Employment laws included in Queen’s speech

The government’s last Queen’s speech before the next general election contained a number of measures affecting business and the economy.

The Equality Bill, which has been carried over from the last Parliamentary session, is about to enter its report stage.

Under the terms of the Bill, laws protecting employees from discrimination on the grounds of age, disability, race, religion and sexual orientation will be harmonised and extended.

The Bill also includes regulations that will give the government the authority, should it choose, to oblige larger employers to assess any gaps in pay between male and female employees and to publish the results.

Elsewhere, plans will go ahead for implementing the EU Agency Workers Directive.

The Directive will grant agency or temporary workers who do the same job for 12 weeks equal rights on pay, holidays and basic employment conditions as those of permanent staff.

All agency workers, from the first day of their employment, will also be entitled to information about job vacancies at the firm where they are working so they have the same opportunity as other employees to apply for a permanent position and they will have equal access to childcare and transport facilities. New and expectant mothers will have the right to parent-friendly working hours and to reasonable time-off to attend ante-natal appointments.

The government has already opted to delay introducing the Directive until October 2011, the last possible date allowed by EU law.

More help was promised to get younger people back into the labour market. The government is to guarantee an additional 10,000 places in education for unemployed 16-17 year olds; to help 18-24-year-olds find work or training from day one of their unemployment claim; and to provide new graduates, who are still out of work after six months, with access to a high-quality internship or training, as well as help to become self-employed.

On the broader economy, the Fiscal Responsibility Bill commits the government to a firm and binding pledge to tackle public finance debt.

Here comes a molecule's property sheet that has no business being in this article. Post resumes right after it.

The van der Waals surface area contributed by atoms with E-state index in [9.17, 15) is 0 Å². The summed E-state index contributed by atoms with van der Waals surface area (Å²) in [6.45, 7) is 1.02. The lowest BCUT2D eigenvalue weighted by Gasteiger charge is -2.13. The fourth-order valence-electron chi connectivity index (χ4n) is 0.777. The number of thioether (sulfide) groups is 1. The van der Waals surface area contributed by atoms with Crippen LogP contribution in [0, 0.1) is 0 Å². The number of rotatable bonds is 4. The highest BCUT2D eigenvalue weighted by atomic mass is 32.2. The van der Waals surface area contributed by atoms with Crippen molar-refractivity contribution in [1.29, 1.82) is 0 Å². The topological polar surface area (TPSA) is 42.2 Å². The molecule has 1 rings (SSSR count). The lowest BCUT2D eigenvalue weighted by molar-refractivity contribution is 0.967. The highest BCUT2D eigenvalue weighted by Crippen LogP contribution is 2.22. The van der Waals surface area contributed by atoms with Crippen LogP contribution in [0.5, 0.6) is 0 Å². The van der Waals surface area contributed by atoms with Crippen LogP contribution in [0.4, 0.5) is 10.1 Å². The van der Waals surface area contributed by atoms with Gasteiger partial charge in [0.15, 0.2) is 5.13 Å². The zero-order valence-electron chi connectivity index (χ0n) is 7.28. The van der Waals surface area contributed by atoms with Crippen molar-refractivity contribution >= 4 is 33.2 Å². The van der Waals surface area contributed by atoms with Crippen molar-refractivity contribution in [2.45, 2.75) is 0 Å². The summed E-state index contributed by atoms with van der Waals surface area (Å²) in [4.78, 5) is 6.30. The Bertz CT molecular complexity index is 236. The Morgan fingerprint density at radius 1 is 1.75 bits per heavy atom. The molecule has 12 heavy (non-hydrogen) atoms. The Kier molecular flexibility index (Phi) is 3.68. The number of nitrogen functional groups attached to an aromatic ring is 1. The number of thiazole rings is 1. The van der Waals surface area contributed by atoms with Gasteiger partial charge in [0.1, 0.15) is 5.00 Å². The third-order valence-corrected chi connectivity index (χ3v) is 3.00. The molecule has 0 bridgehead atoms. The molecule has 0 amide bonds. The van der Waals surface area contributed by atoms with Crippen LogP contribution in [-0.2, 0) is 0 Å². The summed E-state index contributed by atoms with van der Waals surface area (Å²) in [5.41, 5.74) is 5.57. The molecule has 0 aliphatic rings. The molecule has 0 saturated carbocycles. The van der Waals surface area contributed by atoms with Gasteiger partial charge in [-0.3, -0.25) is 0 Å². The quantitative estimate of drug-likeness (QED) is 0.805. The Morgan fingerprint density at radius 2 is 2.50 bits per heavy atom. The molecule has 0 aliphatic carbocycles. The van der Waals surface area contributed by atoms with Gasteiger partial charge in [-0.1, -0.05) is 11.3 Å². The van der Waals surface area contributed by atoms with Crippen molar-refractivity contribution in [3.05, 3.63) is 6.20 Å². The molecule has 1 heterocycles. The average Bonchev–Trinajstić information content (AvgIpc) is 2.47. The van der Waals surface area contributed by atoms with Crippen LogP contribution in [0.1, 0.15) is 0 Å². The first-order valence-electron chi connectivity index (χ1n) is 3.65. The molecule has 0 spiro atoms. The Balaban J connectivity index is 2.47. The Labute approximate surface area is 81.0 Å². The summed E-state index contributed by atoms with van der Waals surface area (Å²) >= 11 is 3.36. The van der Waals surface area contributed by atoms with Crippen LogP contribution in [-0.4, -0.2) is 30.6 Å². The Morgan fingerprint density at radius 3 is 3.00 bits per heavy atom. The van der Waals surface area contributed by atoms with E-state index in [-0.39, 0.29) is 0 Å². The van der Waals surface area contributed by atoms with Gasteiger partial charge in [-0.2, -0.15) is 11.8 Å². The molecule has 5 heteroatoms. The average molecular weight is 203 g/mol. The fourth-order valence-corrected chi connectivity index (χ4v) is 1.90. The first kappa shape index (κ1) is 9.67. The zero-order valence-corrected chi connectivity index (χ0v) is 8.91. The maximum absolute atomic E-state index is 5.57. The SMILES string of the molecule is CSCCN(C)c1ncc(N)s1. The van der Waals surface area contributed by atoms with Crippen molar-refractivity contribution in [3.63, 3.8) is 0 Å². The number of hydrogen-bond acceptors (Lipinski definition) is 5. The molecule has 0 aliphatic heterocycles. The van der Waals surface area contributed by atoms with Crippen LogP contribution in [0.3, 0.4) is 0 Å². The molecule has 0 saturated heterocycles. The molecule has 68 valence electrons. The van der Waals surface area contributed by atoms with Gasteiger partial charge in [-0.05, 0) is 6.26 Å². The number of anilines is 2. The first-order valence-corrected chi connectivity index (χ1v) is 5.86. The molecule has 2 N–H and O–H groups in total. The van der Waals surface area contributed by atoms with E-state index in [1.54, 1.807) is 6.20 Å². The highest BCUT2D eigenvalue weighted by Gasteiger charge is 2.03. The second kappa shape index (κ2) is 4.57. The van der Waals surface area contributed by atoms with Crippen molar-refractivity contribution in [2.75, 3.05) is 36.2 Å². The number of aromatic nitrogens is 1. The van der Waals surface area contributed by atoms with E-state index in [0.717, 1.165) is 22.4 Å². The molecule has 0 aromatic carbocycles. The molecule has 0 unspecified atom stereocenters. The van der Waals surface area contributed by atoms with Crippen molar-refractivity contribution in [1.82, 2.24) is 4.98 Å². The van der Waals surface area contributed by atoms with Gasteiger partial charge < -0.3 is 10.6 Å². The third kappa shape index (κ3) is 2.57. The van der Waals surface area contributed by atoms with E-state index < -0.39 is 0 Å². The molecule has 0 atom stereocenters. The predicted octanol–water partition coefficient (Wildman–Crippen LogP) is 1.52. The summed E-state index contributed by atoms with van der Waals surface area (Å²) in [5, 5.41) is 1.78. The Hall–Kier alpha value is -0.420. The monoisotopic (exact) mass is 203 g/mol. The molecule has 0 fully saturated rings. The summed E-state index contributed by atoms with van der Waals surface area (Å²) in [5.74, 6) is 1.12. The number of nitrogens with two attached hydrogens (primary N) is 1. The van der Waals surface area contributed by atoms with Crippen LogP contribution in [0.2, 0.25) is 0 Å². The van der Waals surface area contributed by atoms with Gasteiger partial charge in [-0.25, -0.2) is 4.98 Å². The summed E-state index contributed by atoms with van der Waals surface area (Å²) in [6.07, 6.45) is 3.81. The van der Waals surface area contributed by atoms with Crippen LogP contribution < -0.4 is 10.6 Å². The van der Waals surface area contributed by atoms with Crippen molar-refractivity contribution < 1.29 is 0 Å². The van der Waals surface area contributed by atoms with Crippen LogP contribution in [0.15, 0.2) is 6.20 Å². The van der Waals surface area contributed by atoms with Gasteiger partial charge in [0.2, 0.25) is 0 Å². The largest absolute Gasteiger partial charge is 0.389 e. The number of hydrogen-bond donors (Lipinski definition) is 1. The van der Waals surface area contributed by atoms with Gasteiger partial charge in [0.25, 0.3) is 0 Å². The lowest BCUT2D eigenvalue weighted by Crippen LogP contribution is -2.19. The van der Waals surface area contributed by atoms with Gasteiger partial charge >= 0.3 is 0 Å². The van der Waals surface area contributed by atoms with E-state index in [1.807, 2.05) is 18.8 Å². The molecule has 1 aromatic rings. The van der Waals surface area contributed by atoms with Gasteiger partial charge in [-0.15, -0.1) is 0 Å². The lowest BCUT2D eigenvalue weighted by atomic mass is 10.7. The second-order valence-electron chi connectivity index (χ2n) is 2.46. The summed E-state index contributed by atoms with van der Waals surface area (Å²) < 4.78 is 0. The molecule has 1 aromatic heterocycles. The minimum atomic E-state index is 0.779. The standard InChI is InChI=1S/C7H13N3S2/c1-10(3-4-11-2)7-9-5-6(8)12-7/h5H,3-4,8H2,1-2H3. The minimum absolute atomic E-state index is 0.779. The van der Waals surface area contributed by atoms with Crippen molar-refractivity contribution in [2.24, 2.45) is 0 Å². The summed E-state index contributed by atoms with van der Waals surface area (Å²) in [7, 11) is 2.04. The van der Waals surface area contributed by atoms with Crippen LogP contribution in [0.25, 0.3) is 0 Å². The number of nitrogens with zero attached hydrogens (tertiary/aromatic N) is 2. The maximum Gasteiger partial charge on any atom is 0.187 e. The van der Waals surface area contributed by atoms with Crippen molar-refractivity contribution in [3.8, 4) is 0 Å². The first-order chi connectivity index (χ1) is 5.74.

Government borrowing has soared in the aftermath of the credit crunch and the recession. The Bill promises to halve the deficit, which is currently running at £175 billion for the present fiscal year, during the next four years.

More precise details on the fiscal measures the government intends to put in place will be announced in the pre-Budget Report, due to be delivered on 9 December.

Both of the Treasury’s ‘golden rules’ – that government borrowing will only be used to fund investment spending and that the national debt must be no higher than 40 per cent of national income – have been torn up by the economic crisis.

A combination of falling tax revenues and the vast sums of public money used to bolster the UK’s banking system have inflated the national debt to around 50 per cent of GDP. That level could rise to 80 per cent.

The Financial Services Bill will give the Financial Services Authority (FSA) the power to nullify contracts between banks and employees if it is deemed that pay structures promote irresponsible risk taking.

A Financial Stability Council will be set up to supervise the banking regulatory system managed by the FSA, the Bank of England and the Treasury.

Measures under the Bill will also be introduced to enforce a levy on banks to support a consumer protection agency. Consumers will be given the right to lodge claims in the courts if they have suffered significant malpractice such as the misselling of endowments or personal pensions.

Although the number of Bills included in the Queen’s speech has been slimmed down, there are doubts whether the government has sufficient Parliamentary time to see all the proposed legislation through before the general election.